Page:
By cladding the products promptly after the hot extrusion process, a bond can be produced between the metallic substrate material and the metallic cladding material and the need for complicated and expensive surface preparation treatments prior to the cladding process is eliminated.
A further aspect of this inventive method is the manufacturing of condensor cores. In this process, the cladding is applied to an extruded tube as outlined above and then cooled to room temperature. Fin stock is then positioned in close-fit engagement about the cladded tubing and the cladding material itself is utilized as the brazing/soldering material, depending on the securement method. For example, the initially assembled fin stock and clad tubing can be provided into a brazing furnace where the cladding material is drawn by capillary action into the joint gap to form the fillet. In a soldering process, the cladding material is utilized as the solder.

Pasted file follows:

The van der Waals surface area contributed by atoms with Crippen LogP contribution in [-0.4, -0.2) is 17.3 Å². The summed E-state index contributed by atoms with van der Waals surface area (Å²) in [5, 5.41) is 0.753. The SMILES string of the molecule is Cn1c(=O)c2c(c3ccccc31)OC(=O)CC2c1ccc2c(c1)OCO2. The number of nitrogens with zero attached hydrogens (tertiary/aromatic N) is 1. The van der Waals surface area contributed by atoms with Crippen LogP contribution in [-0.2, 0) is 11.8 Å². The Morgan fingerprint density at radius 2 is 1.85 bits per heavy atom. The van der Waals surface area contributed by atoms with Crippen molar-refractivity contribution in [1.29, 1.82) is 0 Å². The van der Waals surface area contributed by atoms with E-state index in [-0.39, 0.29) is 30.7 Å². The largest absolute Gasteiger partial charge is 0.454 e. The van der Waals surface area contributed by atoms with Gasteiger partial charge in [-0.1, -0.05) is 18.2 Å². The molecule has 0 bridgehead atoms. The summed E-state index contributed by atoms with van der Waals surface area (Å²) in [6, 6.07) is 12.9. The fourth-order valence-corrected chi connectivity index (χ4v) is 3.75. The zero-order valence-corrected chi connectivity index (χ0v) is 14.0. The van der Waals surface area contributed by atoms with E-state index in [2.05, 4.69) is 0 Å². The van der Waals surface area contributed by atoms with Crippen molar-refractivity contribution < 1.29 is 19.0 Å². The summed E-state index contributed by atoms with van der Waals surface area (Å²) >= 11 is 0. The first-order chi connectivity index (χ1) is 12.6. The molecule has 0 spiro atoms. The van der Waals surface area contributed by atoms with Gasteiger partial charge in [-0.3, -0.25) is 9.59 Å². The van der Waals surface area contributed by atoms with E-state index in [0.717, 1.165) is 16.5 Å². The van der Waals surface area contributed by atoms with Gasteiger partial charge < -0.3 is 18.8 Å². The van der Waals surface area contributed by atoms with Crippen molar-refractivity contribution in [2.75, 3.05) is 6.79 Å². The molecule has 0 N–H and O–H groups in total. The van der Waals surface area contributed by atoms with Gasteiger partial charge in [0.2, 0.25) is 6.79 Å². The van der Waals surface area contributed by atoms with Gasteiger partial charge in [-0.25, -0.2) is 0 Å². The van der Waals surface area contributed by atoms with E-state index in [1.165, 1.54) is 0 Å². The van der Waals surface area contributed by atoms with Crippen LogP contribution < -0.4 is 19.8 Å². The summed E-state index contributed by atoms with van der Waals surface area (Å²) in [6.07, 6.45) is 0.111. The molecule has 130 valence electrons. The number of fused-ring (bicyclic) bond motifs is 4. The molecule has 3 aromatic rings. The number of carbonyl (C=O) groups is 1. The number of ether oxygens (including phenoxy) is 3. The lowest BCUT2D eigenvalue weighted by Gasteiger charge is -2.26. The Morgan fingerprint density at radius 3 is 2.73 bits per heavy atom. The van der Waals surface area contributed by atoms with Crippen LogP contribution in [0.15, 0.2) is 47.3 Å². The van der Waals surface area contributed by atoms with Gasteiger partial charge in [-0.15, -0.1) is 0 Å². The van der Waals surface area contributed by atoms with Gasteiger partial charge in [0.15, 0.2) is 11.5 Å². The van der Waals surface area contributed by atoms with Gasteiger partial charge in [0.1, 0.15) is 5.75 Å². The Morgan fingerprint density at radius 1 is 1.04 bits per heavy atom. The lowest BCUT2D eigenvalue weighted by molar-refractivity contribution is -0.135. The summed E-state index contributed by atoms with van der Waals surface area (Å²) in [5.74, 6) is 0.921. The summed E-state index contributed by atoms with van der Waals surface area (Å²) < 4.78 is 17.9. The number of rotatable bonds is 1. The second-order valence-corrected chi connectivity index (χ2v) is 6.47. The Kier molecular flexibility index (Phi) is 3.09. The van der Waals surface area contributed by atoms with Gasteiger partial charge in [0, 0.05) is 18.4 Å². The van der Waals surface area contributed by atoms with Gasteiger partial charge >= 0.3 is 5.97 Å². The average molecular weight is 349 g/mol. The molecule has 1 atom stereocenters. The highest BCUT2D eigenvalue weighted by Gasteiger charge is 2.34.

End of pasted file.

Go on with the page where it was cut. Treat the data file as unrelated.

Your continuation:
Further objects, features and advantages of the invention will become apparent from a consideration of the following description and the appended claims when taken in connection with the accompanying drawings.
FIG. 1 is a schematic diagram illustrating one embodiment of the inventive method of manufacturing clad extruded metallic products; and
FIG. 2 is a schematic diagram, illustrating the inventive methods for manufacturing condensor cores.